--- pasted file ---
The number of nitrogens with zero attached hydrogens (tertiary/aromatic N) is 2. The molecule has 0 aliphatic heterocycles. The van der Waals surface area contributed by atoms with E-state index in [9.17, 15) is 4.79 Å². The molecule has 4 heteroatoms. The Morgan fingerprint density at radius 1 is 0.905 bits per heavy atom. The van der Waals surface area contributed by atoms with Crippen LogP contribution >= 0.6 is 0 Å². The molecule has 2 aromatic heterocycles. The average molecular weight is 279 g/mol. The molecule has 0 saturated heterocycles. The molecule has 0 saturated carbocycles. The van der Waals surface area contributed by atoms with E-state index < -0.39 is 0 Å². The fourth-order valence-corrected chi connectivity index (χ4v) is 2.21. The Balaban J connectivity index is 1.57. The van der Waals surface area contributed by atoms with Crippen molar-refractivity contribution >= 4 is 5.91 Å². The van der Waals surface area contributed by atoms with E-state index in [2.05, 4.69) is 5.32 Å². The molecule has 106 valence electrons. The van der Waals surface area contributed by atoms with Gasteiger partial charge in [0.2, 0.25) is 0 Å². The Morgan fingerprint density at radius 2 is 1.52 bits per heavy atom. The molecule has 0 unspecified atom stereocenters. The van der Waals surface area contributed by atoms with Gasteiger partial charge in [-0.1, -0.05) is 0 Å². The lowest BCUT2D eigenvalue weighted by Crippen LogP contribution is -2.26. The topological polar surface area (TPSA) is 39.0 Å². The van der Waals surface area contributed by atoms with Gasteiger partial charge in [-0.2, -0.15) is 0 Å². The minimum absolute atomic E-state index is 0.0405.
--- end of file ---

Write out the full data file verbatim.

The number of nitrogens with zero attached hydrogens (tertiary/aromatic N) is 2. The molecule has 0 aliphatic heterocycles. The van der Waals surface area contributed by atoms with E-state index in [9.17, 15) is 4.79 Å². The molecule has 4 heteroatoms. The Morgan fingerprint density at radius 1 is 0.905 bits per heavy atom. The van der Waals surface area contributed by atoms with Crippen LogP contribution >= 0.6 is 0 Å². The molecule has 2 aromatic heterocycles. The average molecular weight is 279 g/mol. The molecule has 0 saturated heterocycles. The molecule has 0 saturated carbocycles. The van der Waals surface area contributed by atoms with E-state index < -0.39 is 0 Å². The fourth-order valence-corrected chi connectivity index (χ4v) is 2.21. The Balaban J connectivity index is 1.57. The van der Waals surface area contributed by atoms with Crippen molar-refractivity contribution >= 4 is 5.91 Å². The van der Waals surface area contributed by atoms with E-state index in [2.05, 4.69) is 5.32 Å². The molecule has 106 valence electrons. The van der Waals surface area contributed by atoms with Gasteiger partial charge in [0.2, 0.25) is 0 Å². The Morgan fingerprint density at radius 2 is 1.52 bits per heavy atom. The molecule has 0 unspecified atom stereocenters. The van der Waals surface area contributed by atoms with Gasteiger partial charge in [-0.1, -0.05) is 0 Å². The lowest BCUT2D eigenvalue weighted by Crippen LogP contribution is -2.26. The topological polar surface area (TPSA) is 39.0 Å². The van der Waals surface area contributed by atoms with Gasteiger partial charge in [-0.2, -0.15) is 0 Å². The minimum absolute atomic E-state index is 0.0405.